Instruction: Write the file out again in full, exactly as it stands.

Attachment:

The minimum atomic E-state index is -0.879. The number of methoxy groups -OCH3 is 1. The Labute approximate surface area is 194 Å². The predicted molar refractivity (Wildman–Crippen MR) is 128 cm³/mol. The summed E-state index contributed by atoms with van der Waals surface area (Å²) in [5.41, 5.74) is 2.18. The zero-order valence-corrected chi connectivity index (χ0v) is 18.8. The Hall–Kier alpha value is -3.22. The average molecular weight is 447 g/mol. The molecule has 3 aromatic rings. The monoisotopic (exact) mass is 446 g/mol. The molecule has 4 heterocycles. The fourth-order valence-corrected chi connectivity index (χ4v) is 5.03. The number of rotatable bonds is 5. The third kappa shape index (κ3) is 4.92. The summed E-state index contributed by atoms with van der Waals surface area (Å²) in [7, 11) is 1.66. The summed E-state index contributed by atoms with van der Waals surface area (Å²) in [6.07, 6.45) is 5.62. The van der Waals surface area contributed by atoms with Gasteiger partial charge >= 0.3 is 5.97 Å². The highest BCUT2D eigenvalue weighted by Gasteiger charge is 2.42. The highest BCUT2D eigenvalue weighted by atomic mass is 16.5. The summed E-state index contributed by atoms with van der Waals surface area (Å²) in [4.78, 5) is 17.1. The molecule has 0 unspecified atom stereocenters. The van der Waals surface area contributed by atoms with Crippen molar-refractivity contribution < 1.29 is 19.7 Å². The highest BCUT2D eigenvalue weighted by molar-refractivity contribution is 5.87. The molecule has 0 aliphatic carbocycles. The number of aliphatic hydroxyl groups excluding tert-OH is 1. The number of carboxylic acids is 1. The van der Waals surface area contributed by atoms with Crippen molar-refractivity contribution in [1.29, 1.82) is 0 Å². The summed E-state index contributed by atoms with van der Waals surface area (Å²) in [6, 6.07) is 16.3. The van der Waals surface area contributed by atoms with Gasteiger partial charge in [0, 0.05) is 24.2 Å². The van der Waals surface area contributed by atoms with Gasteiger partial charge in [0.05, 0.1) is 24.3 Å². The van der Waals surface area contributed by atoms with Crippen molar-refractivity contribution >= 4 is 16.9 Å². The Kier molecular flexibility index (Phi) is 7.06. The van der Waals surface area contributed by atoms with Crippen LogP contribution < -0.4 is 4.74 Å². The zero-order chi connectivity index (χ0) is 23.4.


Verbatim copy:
The minimum atomic E-state index is -0.879. The number of methoxy groups -OCH3 is 1. The Labute approximate surface area is 194 Å². The predicted molar refractivity (Wildman–Crippen MR) is 128 cm³/mol. The summed E-state index contributed by atoms with van der Waals surface area (Å²) in [5.41, 5.74) is 2.18. The zero-order valence-corrected chi connectivity index (χ0v) is 18.8. The Hall–Kier alpha value is -3.22. The average molecular weight is 447 g/mol. The molecule has 3 aromatic rings. The monoisotopic (exact) mass is 446 g/mol. The molecule has 4 heterocycles. The fourth-order valence-corrected chi connectivity index (χ4v) is 5.03. The number of rotatable bonds is 5. The third kappa shape index (κ3) is 4.92. The summed E-state index contributed by atoms with van der Waals surface area (Å²) in [7, 11) is 1.66. The summed E-state index contributed by atoms with van der Waals surface area (Å²) in [6.07, 6.45) is 5.62. The van der Waals surface area contributed by atoms with Gasteiger partial charge >= 0.3 is 5.97 Å². The highest BCUT2D eigenvalue weighted by Gasteiger charge is 2.42. The highest BCUT2D eigenvalue weighted by atomic mass is 16.5. The summed E-state index contributed by atoms with van der Waals surface area (Å²) in [4.78, 5) is 17.1. The molecule has 0 unspecified atom stereocenters. The van der Waals surface area contributed by atoms with Crippen molar-refractivity contribution < 1.29 is 19.7 Å². The highest BCUT2D eigenvalue weighted by molar-refractivity contribution is 5.87. The molecule has 0 aliphatic carbocycles. The number of aliphatic hydroxyl groups excluding tert-OH is 1. The number of carboxylic acids is 1. The van der Waals surface area contributed by atoms with Crippen molar-refractivity contribution in [1.29, 1.82) is 0 Å². The summed E-state index contributed by atoms with van der Waals surface area (Å²) in [6, 6.07) is 16.3. The van der Waals surface area contributed by atoms with Gasteiger partial charge in [0, 0.05) is 24.2 Å². The van der Waals surface area contributed by atoms with Gasteiger partial charge in [0.05, 0.1) is 24.3 Å². The van der Waals surface area contributed by atoms with Crippen molar-refractivity contribution >= 4 is 16.9 Å². The Kier molecular flexibility index (Phi) is 7.06. The van der Waals surface area contributed by atoms with Crippen LogP contribution < -0.4 is 4.74 Å². The zero-order chi connectivity index (χ0) is 23.4.